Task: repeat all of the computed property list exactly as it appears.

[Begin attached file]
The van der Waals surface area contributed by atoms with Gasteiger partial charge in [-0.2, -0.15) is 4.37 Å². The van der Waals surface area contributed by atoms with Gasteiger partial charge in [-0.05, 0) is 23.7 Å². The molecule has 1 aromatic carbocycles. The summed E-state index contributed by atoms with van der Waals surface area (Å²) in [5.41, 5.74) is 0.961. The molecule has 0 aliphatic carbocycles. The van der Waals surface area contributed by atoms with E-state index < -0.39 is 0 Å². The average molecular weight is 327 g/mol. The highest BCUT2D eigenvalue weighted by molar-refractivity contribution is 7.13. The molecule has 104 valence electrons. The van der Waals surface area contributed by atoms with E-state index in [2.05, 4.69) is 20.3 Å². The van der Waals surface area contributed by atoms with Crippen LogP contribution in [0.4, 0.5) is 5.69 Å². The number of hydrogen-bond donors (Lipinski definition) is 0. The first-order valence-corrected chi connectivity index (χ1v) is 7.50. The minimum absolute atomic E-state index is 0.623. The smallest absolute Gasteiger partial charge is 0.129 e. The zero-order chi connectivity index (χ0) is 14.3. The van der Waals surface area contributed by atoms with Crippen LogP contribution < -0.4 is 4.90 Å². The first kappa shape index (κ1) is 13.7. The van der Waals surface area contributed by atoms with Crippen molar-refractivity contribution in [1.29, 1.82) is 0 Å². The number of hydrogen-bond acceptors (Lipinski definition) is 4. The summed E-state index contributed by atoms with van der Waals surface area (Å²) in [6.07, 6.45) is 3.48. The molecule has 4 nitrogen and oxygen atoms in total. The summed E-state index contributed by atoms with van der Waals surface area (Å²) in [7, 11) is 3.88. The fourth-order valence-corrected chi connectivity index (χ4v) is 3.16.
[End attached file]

The van der Waals surface area contributed by atoms with Gasteiger partial charge in [-0.2, -0.15) is 4.37 Å². The van der Waals surface area contributed by atoms with Gasteiger partial charge in [-0.05, 0) is 23.7 Å². The molecule has 1 aromatic carbocycles. The summed E-state index contributed by atoms with van der Waals surface area (Å²) in [5.41, 5.74) is 0.961. The molecule has 0 aliphatic carbocycles. The van der Waals surface area contributed by atoms with E-state index < -0.39 is 0 Å². The average molecular weight is 327 g/mol. The highest BCUT2D eigenvalue weighted by molar-refractivity contribution is 7.13. The molecule has 104 valence electrons. The van der Waals surface area contributed by atoms with E-state index in [2.05, 4.69) is 20.3 Å². The van der Waals surface area contributed by atoms with Crippen LogP contribution in [0.4, 0.5) is 5.69 Å². The number of hydrogen-bond donors (Lipinski definition) is 0. The first-order valence-corrected chi connectivity index (χ1v) is 7.50. The minimum absolute atomic E-state index is 0.623. The smallest absolute Gasteiger partial charge is 0.129 e. The zero-order chi connectivity index (χ0) is 14.3. The van der Waals surface area contributed by atoms with Crippen LogP contribution < -0.4 is 4.90 Å². The first kappa shape index (κ1) is 13.7. The van der Waals surface area contributed by atoms with Crippen molar-refractivity contribution in [1.29, 1.82) is 0 Å². The number of hydrogen-bond acceptors (Lipinski definition) is 4. The summed E-state index contributed by atoms with van der Waals surface area (Å²) in [6.07, 6.45) is 3.48. The molecule has 4 nitrogen and oxygen atoms in total. The summed E-state index contributed by atoms with van der Waals surface area (Å²) in [7, 11) is 3.88. The fourth-order valence-corrected chi connectivity index (χ4v) is 3.16.